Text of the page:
Budget report buried

Buried in the back pages on the June 3 Advertiser is a belated report on a May 20 Wolfville budget meeting .

In a surprising move, Wolfville Mayor Bob Stead ruled budget discussion May 20 would be limited to the council table.

Several members of the public – two dozen people were in attendance – immediately got up and left. The town has had two public budget input sessions this spring. [This number of meetings is normal but it is not normal to cut off discussionl

This “surprising” move was so that councillors could “answer” to criticism without fear of a countering response. We can understand why some wouldn’t bother to stay to hear them. We’ve heard them before. What were those “answers”. They deserve to be examined – we also have a counter.

Councillor David Mangle said he was concerned the town’s “debt free in 2023” program might have to wait until 2053.

What is cut is in the control of council. There was lots of room for cuts without touching priorities. All council had to say was take this back – we don’t want to contemplate cuts here.

Councillor Bill Zimmerman said he was saddened at the loss of planning capability: a full-time planner position was cut.

What is cut is in the control of council. There was lots of room for cuts without touching priorities. All council had to say was take this back – we don’t want to contemplate cuts here.

Councillor Rosemary Segado read a statement indicating there could be bad years ahead with the long term debt plan derailed.

What is cut is in the control of council. There was lots of room for cuts without touching priorities. All council had to say was take this back – we don’t want to contemplate cuts here.

Stead also spoke about the length of the process, and decried the fact grants to the community will be reduced, including funding for Deep Roots, Willpower Theatre and performing arts at Acadia University.

What is cut is in the control of council. There was lots of room for cuts without touching priorities. All council had to say was take this back – we don’t want to contemplate cuts here.Are we repeating ourselves? That leaves Mackay and Simpson who differed in a mild way.

Councillor John MacKay agreed the process was reactive rather than proactive.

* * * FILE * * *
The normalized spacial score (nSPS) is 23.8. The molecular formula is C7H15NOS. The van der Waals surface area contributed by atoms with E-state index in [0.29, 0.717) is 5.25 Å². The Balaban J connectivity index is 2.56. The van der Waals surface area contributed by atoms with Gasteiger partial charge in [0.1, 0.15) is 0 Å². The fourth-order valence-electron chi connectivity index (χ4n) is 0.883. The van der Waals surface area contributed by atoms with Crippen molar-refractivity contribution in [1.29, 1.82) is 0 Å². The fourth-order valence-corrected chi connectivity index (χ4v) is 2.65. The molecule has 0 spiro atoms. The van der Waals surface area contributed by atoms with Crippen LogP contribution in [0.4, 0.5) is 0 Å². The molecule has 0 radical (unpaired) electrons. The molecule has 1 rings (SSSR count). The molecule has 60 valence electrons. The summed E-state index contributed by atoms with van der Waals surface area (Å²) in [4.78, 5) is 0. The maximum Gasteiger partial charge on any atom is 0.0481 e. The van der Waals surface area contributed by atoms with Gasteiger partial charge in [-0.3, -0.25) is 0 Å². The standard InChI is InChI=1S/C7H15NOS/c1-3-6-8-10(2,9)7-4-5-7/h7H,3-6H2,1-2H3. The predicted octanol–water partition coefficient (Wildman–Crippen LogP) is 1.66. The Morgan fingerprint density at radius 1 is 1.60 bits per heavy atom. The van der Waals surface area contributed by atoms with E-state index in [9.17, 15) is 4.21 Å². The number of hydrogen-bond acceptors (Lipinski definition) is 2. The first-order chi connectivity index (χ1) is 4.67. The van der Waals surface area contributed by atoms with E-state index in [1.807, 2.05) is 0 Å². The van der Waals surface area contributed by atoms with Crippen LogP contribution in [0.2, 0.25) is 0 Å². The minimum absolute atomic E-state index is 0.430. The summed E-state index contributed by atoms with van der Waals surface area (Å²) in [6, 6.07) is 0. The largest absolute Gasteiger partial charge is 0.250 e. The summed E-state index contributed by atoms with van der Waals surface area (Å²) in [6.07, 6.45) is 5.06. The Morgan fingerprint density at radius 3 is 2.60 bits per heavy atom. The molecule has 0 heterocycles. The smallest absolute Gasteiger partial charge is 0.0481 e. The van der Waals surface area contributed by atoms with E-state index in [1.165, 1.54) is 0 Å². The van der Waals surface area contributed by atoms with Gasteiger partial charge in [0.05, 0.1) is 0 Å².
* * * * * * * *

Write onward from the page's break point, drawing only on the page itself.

“I am not happy with the process.” [translation-perhaps we should been more careful about our priorities and been more frugal from the beginning]

While Clock Park plans scaled back significantly, MacKay said the town is still going to get the park it wants. He added he has come [sic] concern about the grade of the site.

MacKay also called for more financial updates throughout year. He said recent public meetings forced the town to look at every dollar in its budget, but he might have opted for different priorities – such as less spending on Canada Day, when “you might have 50 or 60 turn up.” [translation- perhaps we should have known people would be so upset about spending so much of their money unwisely and been more careful about over spending earlier]

Councillor Hugh Simpson, who had said he was not re-offering after two terms, is now rethinking that decision. He expressed thanks to those who took part in the budget process, saying the contribution was significant. [translation. He is happy to see people involved finally and he sees maybe now he will get some support for more balanced views.]

Then there was the deputy mayor who hedged:

Deputy Mayor Bob Wrye told fellow councillors they were stuck between a rock and a hard place in advance of budget approval.

“I’m not particularly pleased with the whole process. We only got an outline, with no figures, until the first draft of the budget. Then we had to go back to the drawing board.”

Regarding that comment by Wrye we have to say that Segado hit the nail on the head when she said…

“I think we have simply produced an election budget.”

We want to comment on what Bill Zimmerman said , if quoted correctly.

He suggested council had only heard from one segment of the population on budget priorities: those who are not happy.

We didn’t hear anything said about one segment being missing in previous years when they had a huge budget and very few [only those who cared] showed up, or when other decisions were made, when a small number [only those who cared] came out for smoking bylaws, or pesticide by-laws, or land given to the nature trust or fair trade rulings. Now when people who care come out about their zoning being changed or a huge tax increase, why is this all of a sudden an issue? And could it be that people have finally just HAD ENOUGH? Self examine Bill, that is all we ask.

And when all was said and done, given what is reported they said, why did they vote for this budget then? If they didn’t agree they shouldn’t have voted for it. No good to just vote for it “under protest”. It seems only Segado was true to her opinion and voted against the rate.

Finally- on the numbers:

* total operating budget: $7,081,967, an increase of 1.68 per cent

• total capital budget: $2,318,881

Why is it the small increase is given for the operating budget (after it was cut back significantly remember, due to the outcry) but no increase is published for the capital budget. Look at reserves. That’s where they hide the money they took from taxpayers in previous years. That is where the “buffer” is so they can continue to dole out their largesse. That’s where the – last minute- $32,000 came from for the school playground. It’s the oldest trick in the book.

Related: Residents should make note of this notice

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